And wouldn't a walker be better for him? It would give him more stability and maybe allow him to walk faster. And if he's not able to get to the bathroom regularly, he needs to be wearing adult pull-ups or pads or something. I'm sure he'd fight that tooth and nail though...
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Dear Jessie, Thanks so much for your reply. (Just to clarify, it's my Uncle, not my Father) :)). Yes, I agree on the banking issue. I will go ahead and set up the automatic bill-pay. No he cannot drive, so doesn't need gas money. The money he wants in his wallet, boils down to petty cash, as you mentioned - he just thinks he needs a ton of it! I think it is a very good idea to sit down and make a list of all the items he needs on a monthly basis that would qualify as petty cash expenses, so we can get a better idea of how much he would actually spend out of pocket in a month. I hope that will appease him.
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If you quit as POA and caregiver, the only option I can see for him is to try to make it for a short time on his own, then go to a NH, perhaps with the NH as guardian. You have my sympathies, orangeblossom. You have tried so hard and got things set up as well as can be expected.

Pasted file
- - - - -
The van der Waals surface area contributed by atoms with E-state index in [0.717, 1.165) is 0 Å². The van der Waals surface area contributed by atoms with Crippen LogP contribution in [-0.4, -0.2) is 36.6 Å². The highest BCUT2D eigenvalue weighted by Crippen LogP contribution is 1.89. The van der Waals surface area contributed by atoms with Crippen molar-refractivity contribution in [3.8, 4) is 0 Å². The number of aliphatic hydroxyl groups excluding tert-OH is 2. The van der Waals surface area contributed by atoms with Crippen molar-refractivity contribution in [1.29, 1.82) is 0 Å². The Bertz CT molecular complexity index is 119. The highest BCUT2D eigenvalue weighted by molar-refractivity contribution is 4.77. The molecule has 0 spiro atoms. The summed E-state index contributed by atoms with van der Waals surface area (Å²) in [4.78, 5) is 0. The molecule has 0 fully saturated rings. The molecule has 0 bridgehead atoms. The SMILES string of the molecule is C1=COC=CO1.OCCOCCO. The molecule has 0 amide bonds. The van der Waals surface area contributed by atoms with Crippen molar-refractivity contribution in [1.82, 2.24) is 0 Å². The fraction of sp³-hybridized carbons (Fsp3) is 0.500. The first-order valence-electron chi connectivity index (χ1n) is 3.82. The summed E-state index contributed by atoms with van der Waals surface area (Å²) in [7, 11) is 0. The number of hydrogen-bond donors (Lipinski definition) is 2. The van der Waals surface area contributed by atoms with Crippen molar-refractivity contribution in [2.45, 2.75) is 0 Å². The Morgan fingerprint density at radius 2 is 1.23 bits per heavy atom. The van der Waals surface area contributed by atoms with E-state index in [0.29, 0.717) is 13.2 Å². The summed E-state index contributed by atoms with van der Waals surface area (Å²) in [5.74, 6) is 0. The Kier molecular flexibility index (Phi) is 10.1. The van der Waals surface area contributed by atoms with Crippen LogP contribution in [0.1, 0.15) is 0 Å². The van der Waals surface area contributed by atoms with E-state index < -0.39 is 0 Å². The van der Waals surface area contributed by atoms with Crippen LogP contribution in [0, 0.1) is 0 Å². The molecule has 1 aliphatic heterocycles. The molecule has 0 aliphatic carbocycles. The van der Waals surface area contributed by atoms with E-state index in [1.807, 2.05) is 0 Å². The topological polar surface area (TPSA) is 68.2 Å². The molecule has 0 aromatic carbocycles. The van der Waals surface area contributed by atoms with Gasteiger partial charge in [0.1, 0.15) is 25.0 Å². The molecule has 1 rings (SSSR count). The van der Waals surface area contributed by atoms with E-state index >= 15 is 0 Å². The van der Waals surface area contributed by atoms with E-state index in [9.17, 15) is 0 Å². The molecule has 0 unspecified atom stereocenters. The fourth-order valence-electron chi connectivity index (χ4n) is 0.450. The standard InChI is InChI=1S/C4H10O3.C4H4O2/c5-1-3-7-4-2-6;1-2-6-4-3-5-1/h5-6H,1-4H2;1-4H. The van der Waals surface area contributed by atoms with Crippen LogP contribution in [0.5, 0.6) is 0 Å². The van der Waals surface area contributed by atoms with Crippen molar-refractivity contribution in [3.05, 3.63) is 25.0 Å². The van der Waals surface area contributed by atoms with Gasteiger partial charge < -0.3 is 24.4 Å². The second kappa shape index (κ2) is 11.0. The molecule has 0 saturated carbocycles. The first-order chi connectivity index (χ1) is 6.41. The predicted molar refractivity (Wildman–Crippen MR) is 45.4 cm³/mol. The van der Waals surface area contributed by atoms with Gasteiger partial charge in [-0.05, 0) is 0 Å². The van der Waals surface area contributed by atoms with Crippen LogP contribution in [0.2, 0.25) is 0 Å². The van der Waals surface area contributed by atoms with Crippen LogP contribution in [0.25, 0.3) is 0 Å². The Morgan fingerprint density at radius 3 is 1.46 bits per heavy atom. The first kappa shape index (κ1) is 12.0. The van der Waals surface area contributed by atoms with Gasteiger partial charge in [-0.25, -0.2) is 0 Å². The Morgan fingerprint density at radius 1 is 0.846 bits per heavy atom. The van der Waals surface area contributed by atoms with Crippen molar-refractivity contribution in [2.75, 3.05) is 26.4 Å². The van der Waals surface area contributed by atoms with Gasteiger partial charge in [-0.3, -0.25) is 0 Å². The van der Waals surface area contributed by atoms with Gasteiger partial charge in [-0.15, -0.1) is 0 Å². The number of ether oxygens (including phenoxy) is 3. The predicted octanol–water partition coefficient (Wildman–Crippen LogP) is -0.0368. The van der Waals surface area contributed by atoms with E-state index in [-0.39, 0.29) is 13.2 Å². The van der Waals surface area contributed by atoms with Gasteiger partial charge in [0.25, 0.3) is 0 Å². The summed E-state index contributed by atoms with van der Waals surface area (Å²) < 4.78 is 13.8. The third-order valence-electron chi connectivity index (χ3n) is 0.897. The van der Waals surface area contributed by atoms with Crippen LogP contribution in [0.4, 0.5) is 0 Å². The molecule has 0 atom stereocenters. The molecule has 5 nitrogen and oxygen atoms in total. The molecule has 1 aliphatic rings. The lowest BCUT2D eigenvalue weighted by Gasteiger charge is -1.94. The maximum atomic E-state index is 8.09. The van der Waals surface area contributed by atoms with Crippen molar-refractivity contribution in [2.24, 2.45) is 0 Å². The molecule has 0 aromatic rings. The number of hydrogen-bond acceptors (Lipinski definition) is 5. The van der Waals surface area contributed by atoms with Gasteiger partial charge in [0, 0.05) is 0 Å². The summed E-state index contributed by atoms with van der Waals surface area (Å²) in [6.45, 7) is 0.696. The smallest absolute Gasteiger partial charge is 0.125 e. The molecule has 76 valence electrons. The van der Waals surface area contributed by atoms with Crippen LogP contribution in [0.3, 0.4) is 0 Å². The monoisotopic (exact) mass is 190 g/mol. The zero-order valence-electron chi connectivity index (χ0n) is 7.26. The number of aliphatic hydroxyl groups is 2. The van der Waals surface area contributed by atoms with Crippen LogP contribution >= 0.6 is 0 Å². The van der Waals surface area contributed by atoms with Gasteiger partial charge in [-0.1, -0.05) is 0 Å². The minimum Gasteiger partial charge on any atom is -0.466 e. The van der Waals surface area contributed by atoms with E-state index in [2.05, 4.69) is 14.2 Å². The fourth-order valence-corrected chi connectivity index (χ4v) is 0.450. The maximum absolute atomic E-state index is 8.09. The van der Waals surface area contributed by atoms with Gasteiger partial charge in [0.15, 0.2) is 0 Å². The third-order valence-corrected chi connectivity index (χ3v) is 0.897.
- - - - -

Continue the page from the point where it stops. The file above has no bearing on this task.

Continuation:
The situation with your father when it comes to his money reminds me of our situation here. I set the deposits and bills up to be handled automatically. This makes my mother uncomfortable. She wants me to have the checks sent here and to pay the bills with handwritten checks. It drives her crazy when I do her banking on the computer. I remind her that her SS check has to be automatically deposited and implied that her pension checks do, also -- little untruth here. I simply told her no to cancelling the autopays on the bills. I pointed out that it saved money on postage and check costs, so she accepted it more. (Mainly it saved wear on my nerves, having to sit down and write 8 extra checks a month.)

How much money do you think your father would have to have in his pocket to feel comfortable? I doubt that he drives, right? I don't know where he would spend any money. Maybe you can do what my mother and I do -- every few months I withdraw some money to keep as a petty cash fund. We do things like pay for lawn care, haircuts, or eating out with this money. The money last a pretty long time. If he were managing the petty cash money, maybe it would satisfy his need for cash. Just an idea.

I know that it is hard when they feel like they're losing control. It sounds like you are doing a good job. I hope that things turn around with your father soon so you don't have to worry so much.